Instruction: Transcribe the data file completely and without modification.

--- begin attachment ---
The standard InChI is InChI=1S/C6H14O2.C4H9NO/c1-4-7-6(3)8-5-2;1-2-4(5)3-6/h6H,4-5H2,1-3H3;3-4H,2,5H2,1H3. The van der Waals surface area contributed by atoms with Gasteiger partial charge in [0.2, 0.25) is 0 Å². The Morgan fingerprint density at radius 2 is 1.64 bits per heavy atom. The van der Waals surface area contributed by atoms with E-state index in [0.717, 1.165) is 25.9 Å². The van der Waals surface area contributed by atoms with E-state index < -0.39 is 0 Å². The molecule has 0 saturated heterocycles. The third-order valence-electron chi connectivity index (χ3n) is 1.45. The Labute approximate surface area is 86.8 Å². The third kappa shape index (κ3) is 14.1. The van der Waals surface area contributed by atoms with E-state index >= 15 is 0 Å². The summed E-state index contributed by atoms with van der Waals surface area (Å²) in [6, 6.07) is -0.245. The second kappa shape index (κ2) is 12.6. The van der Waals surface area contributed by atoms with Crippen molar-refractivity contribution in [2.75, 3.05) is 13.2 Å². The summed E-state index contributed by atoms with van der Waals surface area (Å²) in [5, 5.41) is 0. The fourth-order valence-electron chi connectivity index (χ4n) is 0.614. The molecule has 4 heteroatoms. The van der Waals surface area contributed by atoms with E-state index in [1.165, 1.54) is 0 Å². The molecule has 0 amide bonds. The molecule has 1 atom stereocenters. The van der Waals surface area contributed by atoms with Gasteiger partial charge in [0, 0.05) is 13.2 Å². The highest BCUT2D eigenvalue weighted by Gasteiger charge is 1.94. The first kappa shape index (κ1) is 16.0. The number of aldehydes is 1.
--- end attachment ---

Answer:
The standard InChI is InChI=1S/C6H14O2.C4H9NO/c1-4-7-6(3)8-5-2;1-2-4(5)3-6/h6H,4-5H2,1-3H3;3-4H,2,5H2,1H3. The van der Waals surface area contributed by atoms with Gasteiger partial charge in [0.2, 0.25) is 0 Å². The Morgan fingerprint density at radius 2 is 1.64 bits per heavy atom. The van der Waals surface area contributed by atoms with E-state index in [0.717, 1.165) is 25.9 Å². The van der Waals surface area contributed by atoms with E-state index < -0.39 is 0 Å². The molecule has 0 saturated heterocycles. The third-order valence-electron chi connectivity index (χ3n) is 1.45. The Labute approximate surface area is 86.8 Å². The third kappa shape index (κ3) is 14.1. The van der Waals surface area contributed by atoms with E-state index >= 15 is 0 Å². The summed E-state index contributed by atoms with van der Waals surface area (Å²) in [6, 6.07) is -0.245. The second kappa shape index (κ2) is 12.6. The van der Waals surface area contributed by atoms with Crippen molar-refractivity contribution in [2.75, 3.05) is 13.2 Å². The summed E-state index contributed by atoms with van der Waals surface area (Å²) in [5, 5.41) is 0. The fourth-order valence-electron chi connectivity index (χ4n) is 0.614. The molecule has 4 heteroatoms. The van der Waals surface area contributed by atoms with E-state index in [1.165, 1.54) is 0 Å². The molecule has 0 amide bonds. The molecule has 1 atom stereocenters. The van der Waals surface area contributed by atoms with Gasteiger partial charge in [0, 0.05) is 13.2 Å². The highest BCUT2D eigenvalue weighted by Gasteiger charge is 1.94. The first kappa shape index (κ1) is 16.0. The number of aldehydes is 1.